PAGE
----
Sunday, 12 December 2010

Movie Review: Matchstick Men (2003)


A startling departure from director Ridley Scott, who is usually more interested in technology and action than psychology and drama, Matchstick Men benefits from a neurotic Nicolas Cage performance, but not much else sets the movie apart.

Roy (Cage) is a master con-man with issues: under stress he stutters, suffers almost uncontrollable facial ticks, is a carpet cleanliness freak, and has paranoid habits.  Roy's wife left him while she was possibly pregnant with a child that Roy never got to meet.  But along with his partner Frank (Sam Rockwell), he manages a comfortable living pulling off relatively small-time cons selling useless junk to seniors and emptying their bank accounts.

Frank suggests that Roy visit psychiatrist Dr. Klein (Bruce Altman) for treatment.  Klein helps Roy with his medications and also helps him find and for the first time connect with his now teenage daughter Angela (Alison Lohman).  Soon Angela has moved into her father's house and is enthusiastically drawn into his life of crime.  When Frank and Roy go after a big score to con a businessman out of a large sum, Angela's involvement complicates matters to dangerous levels until Roy finds himself staring at the biggest con of all.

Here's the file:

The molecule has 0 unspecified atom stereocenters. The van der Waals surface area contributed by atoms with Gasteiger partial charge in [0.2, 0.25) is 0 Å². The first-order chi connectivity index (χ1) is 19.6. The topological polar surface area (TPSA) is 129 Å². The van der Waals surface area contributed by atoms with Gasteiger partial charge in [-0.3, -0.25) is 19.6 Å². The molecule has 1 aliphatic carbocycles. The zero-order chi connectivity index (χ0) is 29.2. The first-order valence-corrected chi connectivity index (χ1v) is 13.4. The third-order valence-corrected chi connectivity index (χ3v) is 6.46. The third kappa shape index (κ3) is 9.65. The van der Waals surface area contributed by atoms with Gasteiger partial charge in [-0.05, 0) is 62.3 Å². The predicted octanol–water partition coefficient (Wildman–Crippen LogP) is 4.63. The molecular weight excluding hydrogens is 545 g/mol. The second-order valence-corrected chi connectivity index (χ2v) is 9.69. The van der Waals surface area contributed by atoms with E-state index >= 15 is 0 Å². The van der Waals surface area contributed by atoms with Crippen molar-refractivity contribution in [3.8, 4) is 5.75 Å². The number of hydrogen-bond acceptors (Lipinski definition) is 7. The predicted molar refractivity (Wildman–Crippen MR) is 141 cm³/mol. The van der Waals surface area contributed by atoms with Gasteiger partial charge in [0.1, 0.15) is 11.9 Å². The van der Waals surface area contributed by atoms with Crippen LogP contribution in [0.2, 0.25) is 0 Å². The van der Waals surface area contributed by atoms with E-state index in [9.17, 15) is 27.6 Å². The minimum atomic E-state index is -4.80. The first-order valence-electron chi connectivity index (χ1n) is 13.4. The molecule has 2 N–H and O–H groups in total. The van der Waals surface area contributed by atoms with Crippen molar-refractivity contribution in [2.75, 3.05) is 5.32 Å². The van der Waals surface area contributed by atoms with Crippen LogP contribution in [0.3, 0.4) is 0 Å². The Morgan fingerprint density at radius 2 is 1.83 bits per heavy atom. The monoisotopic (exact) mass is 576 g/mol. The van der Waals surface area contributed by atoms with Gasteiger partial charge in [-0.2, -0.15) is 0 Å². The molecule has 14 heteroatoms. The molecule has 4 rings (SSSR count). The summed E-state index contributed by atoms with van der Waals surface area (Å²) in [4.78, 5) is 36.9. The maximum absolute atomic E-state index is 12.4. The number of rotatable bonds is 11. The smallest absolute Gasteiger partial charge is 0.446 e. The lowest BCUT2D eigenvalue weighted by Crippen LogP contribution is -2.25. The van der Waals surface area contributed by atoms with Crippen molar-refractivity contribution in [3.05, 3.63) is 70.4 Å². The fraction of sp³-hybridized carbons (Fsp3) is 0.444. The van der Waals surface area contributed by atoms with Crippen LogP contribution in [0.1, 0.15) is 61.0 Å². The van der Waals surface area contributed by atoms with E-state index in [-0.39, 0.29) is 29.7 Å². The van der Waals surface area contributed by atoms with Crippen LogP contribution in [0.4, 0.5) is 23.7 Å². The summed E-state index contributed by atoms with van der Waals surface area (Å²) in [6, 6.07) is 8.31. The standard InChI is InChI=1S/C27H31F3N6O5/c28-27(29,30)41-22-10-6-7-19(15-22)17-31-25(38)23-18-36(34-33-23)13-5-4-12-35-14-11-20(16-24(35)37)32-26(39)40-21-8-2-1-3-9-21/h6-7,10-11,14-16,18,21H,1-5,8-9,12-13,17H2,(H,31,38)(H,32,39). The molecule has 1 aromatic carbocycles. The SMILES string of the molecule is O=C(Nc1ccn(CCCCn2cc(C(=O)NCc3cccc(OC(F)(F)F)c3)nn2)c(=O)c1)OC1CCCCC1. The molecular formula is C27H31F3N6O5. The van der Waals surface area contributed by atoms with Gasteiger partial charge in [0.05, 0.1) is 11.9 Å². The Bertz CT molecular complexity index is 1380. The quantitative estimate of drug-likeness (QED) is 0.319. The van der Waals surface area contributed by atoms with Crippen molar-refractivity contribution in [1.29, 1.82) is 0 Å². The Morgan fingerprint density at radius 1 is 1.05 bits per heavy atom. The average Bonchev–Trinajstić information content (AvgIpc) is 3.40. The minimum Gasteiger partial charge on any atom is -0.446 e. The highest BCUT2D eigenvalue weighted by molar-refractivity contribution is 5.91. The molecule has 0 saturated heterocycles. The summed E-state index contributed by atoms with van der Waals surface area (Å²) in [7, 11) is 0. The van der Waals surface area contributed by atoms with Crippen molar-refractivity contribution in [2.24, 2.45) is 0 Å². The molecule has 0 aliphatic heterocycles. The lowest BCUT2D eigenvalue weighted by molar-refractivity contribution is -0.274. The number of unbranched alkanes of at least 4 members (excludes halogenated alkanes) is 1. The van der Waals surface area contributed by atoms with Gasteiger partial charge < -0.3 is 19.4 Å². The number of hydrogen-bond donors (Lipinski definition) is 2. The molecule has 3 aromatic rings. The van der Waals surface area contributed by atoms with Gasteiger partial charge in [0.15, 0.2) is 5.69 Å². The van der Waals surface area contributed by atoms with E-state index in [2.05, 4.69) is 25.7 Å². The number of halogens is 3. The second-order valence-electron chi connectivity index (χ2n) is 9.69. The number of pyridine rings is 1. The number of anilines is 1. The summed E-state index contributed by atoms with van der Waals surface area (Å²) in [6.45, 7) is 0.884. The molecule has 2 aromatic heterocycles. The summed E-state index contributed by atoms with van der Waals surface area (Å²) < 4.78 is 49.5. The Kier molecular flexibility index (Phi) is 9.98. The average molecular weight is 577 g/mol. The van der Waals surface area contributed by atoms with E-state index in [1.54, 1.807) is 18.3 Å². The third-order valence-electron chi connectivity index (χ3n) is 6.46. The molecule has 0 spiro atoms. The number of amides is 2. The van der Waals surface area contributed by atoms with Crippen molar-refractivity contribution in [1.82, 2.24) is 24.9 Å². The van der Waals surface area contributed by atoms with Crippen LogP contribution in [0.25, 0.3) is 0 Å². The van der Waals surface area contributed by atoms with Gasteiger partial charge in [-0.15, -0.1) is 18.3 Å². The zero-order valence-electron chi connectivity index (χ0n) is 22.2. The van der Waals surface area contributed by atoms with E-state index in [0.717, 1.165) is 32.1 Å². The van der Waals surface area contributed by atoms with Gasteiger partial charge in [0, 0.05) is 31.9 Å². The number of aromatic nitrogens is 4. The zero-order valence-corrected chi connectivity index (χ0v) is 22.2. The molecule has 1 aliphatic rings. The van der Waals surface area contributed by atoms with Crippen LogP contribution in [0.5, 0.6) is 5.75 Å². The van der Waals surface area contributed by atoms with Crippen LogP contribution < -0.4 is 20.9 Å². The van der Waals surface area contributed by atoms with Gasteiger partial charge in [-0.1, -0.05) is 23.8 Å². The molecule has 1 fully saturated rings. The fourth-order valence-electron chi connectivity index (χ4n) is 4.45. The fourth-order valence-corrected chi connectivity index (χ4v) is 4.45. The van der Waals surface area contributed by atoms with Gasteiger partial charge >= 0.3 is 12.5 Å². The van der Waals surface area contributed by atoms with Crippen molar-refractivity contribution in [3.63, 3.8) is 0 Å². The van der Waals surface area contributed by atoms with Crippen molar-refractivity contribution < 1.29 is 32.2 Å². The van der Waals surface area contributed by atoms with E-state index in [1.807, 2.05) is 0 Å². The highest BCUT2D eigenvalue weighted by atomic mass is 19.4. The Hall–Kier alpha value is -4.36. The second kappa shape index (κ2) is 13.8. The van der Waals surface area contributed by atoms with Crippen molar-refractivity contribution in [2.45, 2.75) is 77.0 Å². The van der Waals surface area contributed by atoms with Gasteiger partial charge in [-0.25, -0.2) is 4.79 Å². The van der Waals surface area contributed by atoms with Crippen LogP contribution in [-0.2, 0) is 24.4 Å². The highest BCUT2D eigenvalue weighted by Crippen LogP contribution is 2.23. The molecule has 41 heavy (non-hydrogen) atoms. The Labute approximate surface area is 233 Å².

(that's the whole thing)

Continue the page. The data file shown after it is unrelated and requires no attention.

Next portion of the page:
Matchstick Men is primarily a character study, and Cage is quickly able to make Roy a sympathetic character despite his long list of faults and weaknesses.  The physical signs of stress and paranoia are almost over-played, but since Roy exclusively occupies the centre of the movie, Cage gets away with it.  He is surrounded by a bland performance from Rockwell, and a predictable one from Lohman.  Other than Cage there is not much drama or tension being generated, but he single-handedly provides enough energy to push the film forward.

As a con movie, Matchstick Men does not try to reach for the duplicity levels of The Sting or House Of Games, and Roy's psychological issues intuitively limit his abilities to pull off a big score, and make him susceptible to the tricks of others.  Scott does the right thing to focus on the people rather than the games; it's just that there is only one interesting man among the Matchstick Men.






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